Food & Drink

How COVID-19 is Impacting SF Restaurants: Closures, Delivery-Only Service, and More

And how to safely support them.

San Franciscans have been ordered to shelter-in-place through at least April 7, which means we are required to stay in our homes except for essential needs, like grocery store runs, doctor appointments, dog walks, and solo hikes. While this is a crucial step in slowing down the spread of the coronavirus, it’s going to have a serious financial impact on small business owners, especially those in the restaurant industry. Many are closing down entirely in an attempt to save their businesses, others are hoping that delivery and take-out orders will help them stay afloat, and some are finding entirely new ways to keep staff employed, like turning their restaurant into a general store.

Times were tough before COVID-19 hit

San Francisco is already an incredibly tough place to be in the restaurant business thanks to soaring rents (for both restaurant owners and the people who work in them), staff turnover, and operating costs. In fact, when we spoke to Jim Angelus, co-partner of Kezar Bar & Restaurant in Cole Valley, about how this would impact his business, he admitted that when everything is going well, they can pay their employees and vendors, but that there’s not much left after that. 

However, finances were only one factor that played into Angelus’ decision to temporarily shutter, a move he actually made a few days before the shelter-in-place order went into effect. “It was a social issue first,” he says. “With everything I read about coming into contact with people, it seemed like the smartest thing we could do was to close as quickly as possible. You have a responsibility to your employees, your community, and your business to do what’s best for everyone.” Angelus’ employees agreed when he discussed the plan with him, and they will apply for unemployment to try to ease the burden of their lost salaries. Angelus has also offered his restaurant as storage space if needed for Luke’s Local’s Cole Valley Market, which is right down the block and doing substantially more business than usual.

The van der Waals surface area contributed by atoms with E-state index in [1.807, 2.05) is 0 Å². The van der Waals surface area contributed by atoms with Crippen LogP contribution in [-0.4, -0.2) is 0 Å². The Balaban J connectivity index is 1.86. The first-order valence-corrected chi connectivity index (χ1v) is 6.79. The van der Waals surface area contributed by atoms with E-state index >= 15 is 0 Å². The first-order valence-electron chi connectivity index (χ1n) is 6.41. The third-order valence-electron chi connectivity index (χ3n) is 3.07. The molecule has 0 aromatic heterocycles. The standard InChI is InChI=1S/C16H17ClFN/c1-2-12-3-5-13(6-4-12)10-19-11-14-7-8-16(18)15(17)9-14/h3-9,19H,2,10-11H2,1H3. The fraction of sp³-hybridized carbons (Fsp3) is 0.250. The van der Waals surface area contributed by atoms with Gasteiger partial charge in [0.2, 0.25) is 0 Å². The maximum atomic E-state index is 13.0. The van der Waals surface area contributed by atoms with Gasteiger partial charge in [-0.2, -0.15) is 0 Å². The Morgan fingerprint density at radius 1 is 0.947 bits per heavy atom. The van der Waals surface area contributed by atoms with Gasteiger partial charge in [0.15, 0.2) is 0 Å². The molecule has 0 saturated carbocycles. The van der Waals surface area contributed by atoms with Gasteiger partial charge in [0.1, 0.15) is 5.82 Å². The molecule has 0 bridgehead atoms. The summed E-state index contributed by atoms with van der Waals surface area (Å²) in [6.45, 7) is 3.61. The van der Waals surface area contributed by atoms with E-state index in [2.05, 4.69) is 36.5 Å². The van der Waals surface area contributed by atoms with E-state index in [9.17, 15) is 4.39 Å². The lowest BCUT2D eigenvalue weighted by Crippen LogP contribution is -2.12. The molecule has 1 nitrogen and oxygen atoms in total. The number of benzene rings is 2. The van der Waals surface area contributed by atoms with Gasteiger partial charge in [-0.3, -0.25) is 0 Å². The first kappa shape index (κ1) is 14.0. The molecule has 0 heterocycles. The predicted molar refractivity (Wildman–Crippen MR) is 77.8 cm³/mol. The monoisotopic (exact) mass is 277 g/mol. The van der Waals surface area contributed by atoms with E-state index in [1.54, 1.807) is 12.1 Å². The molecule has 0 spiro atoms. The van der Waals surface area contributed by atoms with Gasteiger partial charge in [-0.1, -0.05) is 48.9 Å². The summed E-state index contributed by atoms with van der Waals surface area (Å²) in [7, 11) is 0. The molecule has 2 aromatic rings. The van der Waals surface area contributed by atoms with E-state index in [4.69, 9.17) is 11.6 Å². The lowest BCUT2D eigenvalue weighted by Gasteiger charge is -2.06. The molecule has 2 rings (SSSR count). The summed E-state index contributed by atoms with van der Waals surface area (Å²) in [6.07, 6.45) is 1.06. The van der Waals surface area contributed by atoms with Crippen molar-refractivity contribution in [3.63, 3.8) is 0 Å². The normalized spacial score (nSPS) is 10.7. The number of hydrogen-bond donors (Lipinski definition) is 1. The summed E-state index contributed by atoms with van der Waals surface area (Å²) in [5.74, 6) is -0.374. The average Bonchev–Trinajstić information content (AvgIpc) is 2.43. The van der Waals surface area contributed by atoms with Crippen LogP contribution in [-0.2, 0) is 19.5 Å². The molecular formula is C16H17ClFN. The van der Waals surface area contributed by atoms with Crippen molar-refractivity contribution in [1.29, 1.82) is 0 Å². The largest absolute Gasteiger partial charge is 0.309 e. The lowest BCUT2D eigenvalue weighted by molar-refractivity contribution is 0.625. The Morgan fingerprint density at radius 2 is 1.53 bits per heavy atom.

Angelus is not alone in deciding to shut down business until the dust from this pandemic settles. Dozens of other restaurants have also closed their doors entirely in an attempt to not go under completely. However, it’s pretty apparent that without help from city officials and insurance companies, not everyone will survive, and that now is a time to get creative, if that’s an option.

From restaurant to general store overnight

Anthony Strong, chef and owner of Prairie in the Mission, strongly supports social distancing and flattening the curve, so he knew he was going to have to end dinner service even before the city mandated it, but he also felt that as someone in the hospitality business, he wanted to find a way to adapt and provide for his employees and community to fit the changing needs.

After seeing pictures online of all of the bare shelves in grocery stores, Strong decided to temporarily convert his space into a general store. “I think the default direction right now is to close down and save every penny that you have, but I figured at the very least if this was going to hurt, I could feed some people, get them some groceries, and give large grocery chains a run for the money. We have access to products and goods at wholesale prices, so I went to Whole Foods and looked at every shelf that was bare, placed my orders accordingly, and flipped the restaurant into a general store.” 

The main dining room is now a stockroom and the Campfire Room, a private dining space that Strong just spent time and money upgrading, is now a showroom. (See a tour here.) “We have pretty much everything you need and it is all either/or shelf-stable, ready-to-eat, and unhandled. We’ve got dinner kits, pantry kits, and other goods, like pre-packaged Mary’s chickens, pastas, pasta sauces, toilet paper, hand towels, and spray sanitizer, and most of our stuff is in bulk, so you’re not getting a cute little thing of almonds, you’re getting a two-pound bag of Marcona almonds. (See a full list of what’s available here.) 

In order to ensure everyone’s safety, only two people are allowed into the shop at once. “You come in, fill out an order sheet, give it to a staff member, and we box it up for you. That way we don’t have a bunch of people in the space looking at things on shelves and touching it,” Strong says. “We’re also pricing it just below retail; we beat anything you can find online.” You can also pre-order online and pick up your box later. The shop will be open every day from noon to 8pm. 

Besides giving people in the community access to food, this has also allowed Strong to keep all of his employees. “I haven’t laid one person off and I don’t plan to. Our bartender is packing boxes, our servers are ringing people up, and our cooks are pre-packaging and stocking. I’m just trying to give everybody everything we can and keep people on the health insurance that are on it.”

Is Strong worried about this at all? He says that yes, he’s worried about things as a whole, but that he’s going to do everything he can to give his employees work and hold onto the business he worked so hard to build. “Maybe it’s the scrappy little punk rocker in me, but I’m not about to take this shit.”

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Daisy Barringer is an SF-based writer for Thrillist. Follow her on Twitter @daisy and on Instagram